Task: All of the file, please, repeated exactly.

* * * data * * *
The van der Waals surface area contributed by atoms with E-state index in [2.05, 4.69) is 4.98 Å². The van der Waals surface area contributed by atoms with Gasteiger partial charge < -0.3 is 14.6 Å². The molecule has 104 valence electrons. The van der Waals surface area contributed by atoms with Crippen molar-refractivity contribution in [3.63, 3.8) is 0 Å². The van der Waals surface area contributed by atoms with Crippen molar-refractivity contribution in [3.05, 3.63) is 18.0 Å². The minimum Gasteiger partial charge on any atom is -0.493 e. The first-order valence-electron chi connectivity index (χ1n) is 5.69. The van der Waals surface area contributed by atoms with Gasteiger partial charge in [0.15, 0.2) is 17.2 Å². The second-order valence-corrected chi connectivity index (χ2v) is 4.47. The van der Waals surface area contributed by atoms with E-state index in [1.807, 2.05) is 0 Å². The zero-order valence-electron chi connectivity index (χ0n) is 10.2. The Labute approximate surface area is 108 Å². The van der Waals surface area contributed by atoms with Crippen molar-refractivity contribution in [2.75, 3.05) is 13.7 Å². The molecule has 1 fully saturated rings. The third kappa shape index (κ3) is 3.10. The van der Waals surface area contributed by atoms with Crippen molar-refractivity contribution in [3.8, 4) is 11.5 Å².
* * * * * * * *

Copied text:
The van der Waals surface area contributed by atoms with E-state index in [2.05, 4.69) is 4.98 Å². The van der Waals surface area contributed by atoms with Gasteiger partial charge < -0.3 is 14.6 Å². The molecule has 104 valence electrons. The van der Waals surface area contributed by atoms with Crippen molar-refractivity contribution in [3.63, 3.8) is 0 Å². The van der Waals surface area contributed by atoms with Crippen molar-refractivity contribution in [3.05, 3.63) is 18.0 Å². The minimum Gasteiger partial charge on any atom is -0.493 e. The first-order valence-electron chi connectivity index (χ1n) is 5.69. The van der Waals surface area contributed by atoms with Gasteiger partial charge in [0.15, 0.2) is 17.2 Å². The second-order valence-corrected chi connectivity index (χ2v) is 4.47. The van der Waals surface area contributed by atoms with E-state index in [1.807, 2.05) is 0 Å². The zero-order valence-electron chi connectivity index (χ0n) is 10.2. The Labute approximate surface area is 108 Å². The van der Waals surface area contributed by atoms with Crippen molar-refractivity contribution in [2.75, 3.05) is 13.7 Å². The molecule has 1 fully saturated rings. The third kappa shape index (κ3) is 3.10. The van der Waals surface area contributed by atoms with Crippen molar-refractivity contribution in [3.8, 4) is 11.5 Å².